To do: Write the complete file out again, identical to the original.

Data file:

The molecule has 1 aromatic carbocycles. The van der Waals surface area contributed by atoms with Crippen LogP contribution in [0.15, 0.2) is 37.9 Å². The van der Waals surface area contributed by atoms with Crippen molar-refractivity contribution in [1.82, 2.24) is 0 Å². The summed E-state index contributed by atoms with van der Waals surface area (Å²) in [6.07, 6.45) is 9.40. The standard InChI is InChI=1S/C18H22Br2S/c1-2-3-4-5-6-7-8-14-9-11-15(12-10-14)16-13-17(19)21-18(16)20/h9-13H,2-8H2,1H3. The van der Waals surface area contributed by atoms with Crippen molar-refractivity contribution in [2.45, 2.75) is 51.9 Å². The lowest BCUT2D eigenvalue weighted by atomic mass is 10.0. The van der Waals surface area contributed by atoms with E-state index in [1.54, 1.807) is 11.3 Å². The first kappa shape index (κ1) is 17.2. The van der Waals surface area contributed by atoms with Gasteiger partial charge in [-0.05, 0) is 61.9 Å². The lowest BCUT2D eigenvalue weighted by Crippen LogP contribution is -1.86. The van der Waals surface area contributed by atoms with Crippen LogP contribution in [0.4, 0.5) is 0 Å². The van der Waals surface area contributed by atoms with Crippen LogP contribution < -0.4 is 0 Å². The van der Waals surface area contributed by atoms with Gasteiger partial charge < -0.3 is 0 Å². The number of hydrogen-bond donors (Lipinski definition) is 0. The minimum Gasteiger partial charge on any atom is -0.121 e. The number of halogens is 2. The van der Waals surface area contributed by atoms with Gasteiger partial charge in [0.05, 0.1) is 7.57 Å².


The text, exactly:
The molecule has 1 aromatic carbocycles. The van der Waals surface area contributed by atoms with Crippen LogP contribution in [0.15, 0.2) is 37.9 Å². The van der Waals surface area contributed by atoms with Crippen molar-refractivity contribution in [1.82, 2.24) is 0 Å². The summed E-state index contributed by atoms with van der Waals surface area (Å²) in [6.07, 6.45) is 9.40. The standard InChI is InChI=1S/C18H22Br2S/c1-2-3-4-5-6-7-8-14-9-11-15(12-10-14)16-13-17(19)21-18(16)20/h9-13H,2-8H2,1H3. The van der Waals surface area contributed by atoms with Crippen molar-refractivity contribution in [2.45, 2.75) is 51.9 Å². The lowest BCUT2D eigenvalue weighted by atomic mass is 10.0. The van der Waals surface area contributed by atoms with E-state index in [1.54, 1.807) is 11.3 Å². The first kappa shape index (κ1) is 17.2. The van der Waals surface area contributed by atoms with Gasteiger partial charge in [-0.05, 0) is 61.9 Å². The lowest BCUT2D eigenvalue weighted by Crippen LogP contribution is -1.86. The van der Waals surface area contributed by atoms with Crippen LogP contribution in [0.4, 0.5) is 0 Å². The van der Waals surface area contributed by atoms with Crippen LogP contribution < -0.4 is 0 Å². The van der Waals surface area contributed by atoms with Gasteiger partial charge < -0.3 is 0 Å². The number of hydrogen-bond donors (Lipinski definition) is 0. The minimum Gasteiger partial charge on any atom is -0.121 e. The number of halogens is 2. The van der Waals surface area contributed by atoms with Gasteiger partial charge in [0.05, 0.1) is 7.57 Å².